Johnny O'Neal

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Johnny O'Neal
Johnny ONeal with SuperJazz.jpg
Johnny O'Neal performing with the SuperJazz Big Band of Birmingham, Alabama. (Photo by Ray Reach)
Background information
Birth name Johnny O'Neal
Origin Detroit, Michigan, United States
Genres Jazz, R & B, gospel
Occupation(s) Pianist, vocalist
Instruments Piano, Vibes, vocals
Associated acts Magic City Jazz Orchestra
SuperJazz Big Band
Alabama Jazz Hall of Fame All-Stars
Website none
Notable instruments
piano, vocals

Johnny O'Neal, born October 10, 1956 in Detroit, Michigan, is an American Neo-bop jazz pianist and vocalist. His playing ranges from the technically virtuosic to the tenderest of ballad interpretations. Though unique in style, he is influenced by many jazz elders, including Oscar Peterson and Art Tatum. He has led many recording dates with jazz heavyweights such as Russell Malone and many others. He is a 1997 inductee of the Alabama Jazz Hall of Fame.

In 1974, Johnny moved to Birmingham, Alabama and worked as a musician, never needing a day job to make ends meet. In Birmingham he worked with local noted jazz musicians, such as Jerry Grundhofer, Dave Amaral, Cleveland Eaton, and Ray Reach. He moved to New York City to perform with Clark Terry in 1981, and also landed a regular job at the Blue Note, accompanying such greats as Dizzy Gillespie, Ray Brown, Nancy Wilson, Joe Pass and Kenny Burrell. He was a member of Art Blakey and the Jazz Messengers for two years from 1982-1983 and made his Carnegie Hall debut in 1985.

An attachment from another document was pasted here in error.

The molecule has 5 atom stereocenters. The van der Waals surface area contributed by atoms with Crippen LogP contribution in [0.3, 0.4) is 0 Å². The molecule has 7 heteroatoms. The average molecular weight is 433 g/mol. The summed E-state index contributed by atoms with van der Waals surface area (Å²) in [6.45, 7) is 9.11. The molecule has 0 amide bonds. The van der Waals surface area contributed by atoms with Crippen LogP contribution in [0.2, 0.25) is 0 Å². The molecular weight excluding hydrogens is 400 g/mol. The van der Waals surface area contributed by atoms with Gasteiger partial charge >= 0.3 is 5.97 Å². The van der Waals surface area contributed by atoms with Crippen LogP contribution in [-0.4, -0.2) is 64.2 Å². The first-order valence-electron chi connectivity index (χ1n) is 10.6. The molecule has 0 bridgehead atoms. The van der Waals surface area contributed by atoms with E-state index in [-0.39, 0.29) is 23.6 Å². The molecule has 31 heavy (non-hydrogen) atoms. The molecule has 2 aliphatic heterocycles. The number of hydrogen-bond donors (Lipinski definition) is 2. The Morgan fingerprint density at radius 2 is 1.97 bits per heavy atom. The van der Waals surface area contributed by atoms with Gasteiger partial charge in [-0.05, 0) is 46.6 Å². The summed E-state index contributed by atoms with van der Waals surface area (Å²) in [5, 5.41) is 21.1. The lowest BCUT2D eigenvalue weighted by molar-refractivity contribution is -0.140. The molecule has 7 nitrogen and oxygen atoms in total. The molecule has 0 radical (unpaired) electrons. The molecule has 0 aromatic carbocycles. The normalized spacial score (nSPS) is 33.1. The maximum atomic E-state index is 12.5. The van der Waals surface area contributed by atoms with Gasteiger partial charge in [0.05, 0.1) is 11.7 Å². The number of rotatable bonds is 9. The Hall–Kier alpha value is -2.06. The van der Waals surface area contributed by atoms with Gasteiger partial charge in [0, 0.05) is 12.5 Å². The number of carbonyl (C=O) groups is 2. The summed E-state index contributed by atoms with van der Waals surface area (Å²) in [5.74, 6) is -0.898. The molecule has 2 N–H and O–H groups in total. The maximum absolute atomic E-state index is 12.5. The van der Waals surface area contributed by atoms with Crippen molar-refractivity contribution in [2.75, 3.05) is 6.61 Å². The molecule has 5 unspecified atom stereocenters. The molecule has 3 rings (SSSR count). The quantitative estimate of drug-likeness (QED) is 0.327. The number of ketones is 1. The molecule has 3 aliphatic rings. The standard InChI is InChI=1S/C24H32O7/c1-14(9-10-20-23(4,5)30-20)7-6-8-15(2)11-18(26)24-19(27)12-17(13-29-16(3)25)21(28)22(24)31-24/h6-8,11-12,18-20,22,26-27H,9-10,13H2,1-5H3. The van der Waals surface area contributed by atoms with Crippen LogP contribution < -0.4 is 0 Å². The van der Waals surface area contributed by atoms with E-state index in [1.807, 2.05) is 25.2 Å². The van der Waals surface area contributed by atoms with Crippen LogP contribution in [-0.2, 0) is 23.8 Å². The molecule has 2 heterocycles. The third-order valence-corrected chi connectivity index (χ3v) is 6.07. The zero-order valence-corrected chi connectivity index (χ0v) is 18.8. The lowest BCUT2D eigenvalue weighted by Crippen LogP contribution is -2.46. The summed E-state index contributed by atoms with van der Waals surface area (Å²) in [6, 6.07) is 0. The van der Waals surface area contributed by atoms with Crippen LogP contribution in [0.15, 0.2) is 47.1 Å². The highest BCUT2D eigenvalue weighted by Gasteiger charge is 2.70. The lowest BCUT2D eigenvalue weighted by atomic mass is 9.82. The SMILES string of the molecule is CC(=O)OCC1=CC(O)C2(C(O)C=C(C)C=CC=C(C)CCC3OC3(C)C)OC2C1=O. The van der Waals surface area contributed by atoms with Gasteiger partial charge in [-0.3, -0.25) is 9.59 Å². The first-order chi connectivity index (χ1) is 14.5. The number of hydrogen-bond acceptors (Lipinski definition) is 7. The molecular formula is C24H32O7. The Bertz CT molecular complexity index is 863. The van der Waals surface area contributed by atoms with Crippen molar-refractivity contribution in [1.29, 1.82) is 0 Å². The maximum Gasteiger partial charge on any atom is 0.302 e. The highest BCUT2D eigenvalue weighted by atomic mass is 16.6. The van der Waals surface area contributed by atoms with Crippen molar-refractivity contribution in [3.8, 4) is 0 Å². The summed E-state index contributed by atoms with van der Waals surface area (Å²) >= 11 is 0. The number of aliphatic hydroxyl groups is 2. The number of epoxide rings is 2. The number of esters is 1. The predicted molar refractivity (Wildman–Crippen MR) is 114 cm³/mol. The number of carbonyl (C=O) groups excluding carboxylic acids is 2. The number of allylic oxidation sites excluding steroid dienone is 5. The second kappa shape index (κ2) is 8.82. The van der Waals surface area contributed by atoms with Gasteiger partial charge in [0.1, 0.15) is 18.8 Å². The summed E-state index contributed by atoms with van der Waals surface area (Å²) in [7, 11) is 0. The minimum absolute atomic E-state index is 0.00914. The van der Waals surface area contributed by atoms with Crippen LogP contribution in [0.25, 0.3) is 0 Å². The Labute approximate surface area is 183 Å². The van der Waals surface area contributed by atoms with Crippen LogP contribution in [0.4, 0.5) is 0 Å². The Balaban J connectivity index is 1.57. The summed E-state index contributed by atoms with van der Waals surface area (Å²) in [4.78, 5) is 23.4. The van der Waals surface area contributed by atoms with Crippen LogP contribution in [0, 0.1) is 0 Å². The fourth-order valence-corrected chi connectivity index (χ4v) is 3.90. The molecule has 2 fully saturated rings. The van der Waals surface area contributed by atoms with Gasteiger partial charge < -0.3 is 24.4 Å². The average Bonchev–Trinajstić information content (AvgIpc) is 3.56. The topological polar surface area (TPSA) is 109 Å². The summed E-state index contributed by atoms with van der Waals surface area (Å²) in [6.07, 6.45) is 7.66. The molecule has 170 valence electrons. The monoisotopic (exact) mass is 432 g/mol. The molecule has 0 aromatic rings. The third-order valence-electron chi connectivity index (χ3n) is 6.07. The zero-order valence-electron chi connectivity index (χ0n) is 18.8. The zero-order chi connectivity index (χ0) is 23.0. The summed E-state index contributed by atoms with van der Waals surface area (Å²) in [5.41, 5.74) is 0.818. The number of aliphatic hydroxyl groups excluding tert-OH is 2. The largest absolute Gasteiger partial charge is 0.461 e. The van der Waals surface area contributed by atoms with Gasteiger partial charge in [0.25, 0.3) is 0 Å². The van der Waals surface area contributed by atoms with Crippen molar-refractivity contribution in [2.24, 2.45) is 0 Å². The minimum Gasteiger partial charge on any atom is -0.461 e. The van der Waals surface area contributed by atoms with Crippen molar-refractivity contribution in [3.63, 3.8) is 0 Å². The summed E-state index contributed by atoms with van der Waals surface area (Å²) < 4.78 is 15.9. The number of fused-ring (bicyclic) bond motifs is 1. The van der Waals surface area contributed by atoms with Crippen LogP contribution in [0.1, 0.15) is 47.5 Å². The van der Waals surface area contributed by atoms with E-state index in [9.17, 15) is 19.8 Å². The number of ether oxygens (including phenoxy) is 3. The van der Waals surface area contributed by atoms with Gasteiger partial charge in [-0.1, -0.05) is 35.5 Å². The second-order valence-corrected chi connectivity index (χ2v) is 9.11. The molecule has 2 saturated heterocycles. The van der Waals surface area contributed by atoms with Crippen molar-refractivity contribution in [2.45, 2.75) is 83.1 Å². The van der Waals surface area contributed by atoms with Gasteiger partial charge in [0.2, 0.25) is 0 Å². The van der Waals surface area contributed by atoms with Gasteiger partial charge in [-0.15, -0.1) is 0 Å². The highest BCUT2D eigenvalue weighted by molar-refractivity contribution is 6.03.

On the recommendation of Oscar Peterson, O'Neal portrayed Art Tatum in the 2004 movie Ray, convincingly recreating Tatum's sound on the song "Yesterdays".

A 2006 DVD "Tight" captured O'Neal at the height of his powers. Included is an interview with pianist Mulgrew Miller, who stated,

“In my generation of musicians there are two who are probably the most naturally talented. They both happen to be from Detroit. One is Kenny Garrett, the well-known saxophonist. The other is pianist Johnny O’Neal.”

“There are so many outstanding things about Johnny’s playing. Two or three of the most outstanding: number one, the touch. Johnny has a million dollar touch. Very few people touch the piano like that to get that kind of sound and feeling…. The other thing is his feeling of swing, which is so natural. Then there’s Johnny’s personality, so engaging. And Johnny can play a ballad like few people, if any. I’ve always held his talent in the highest regard, and I think he’s a very special artist.”

Discography[edit]

  • 1983: Coming Out. Concord Jazz.
  • 1985: Soulful Swinging. Parkwood.
  • 1985: Live at Baker's Keyboard Lounge. Parkwood.
  • 1995: On the Montreal Scene. Justin Time
  • 2002: In Good Hands. Jazzabel
  • 2013 or 2014: Live at Smalls.

With Art Blakey

External links[edit]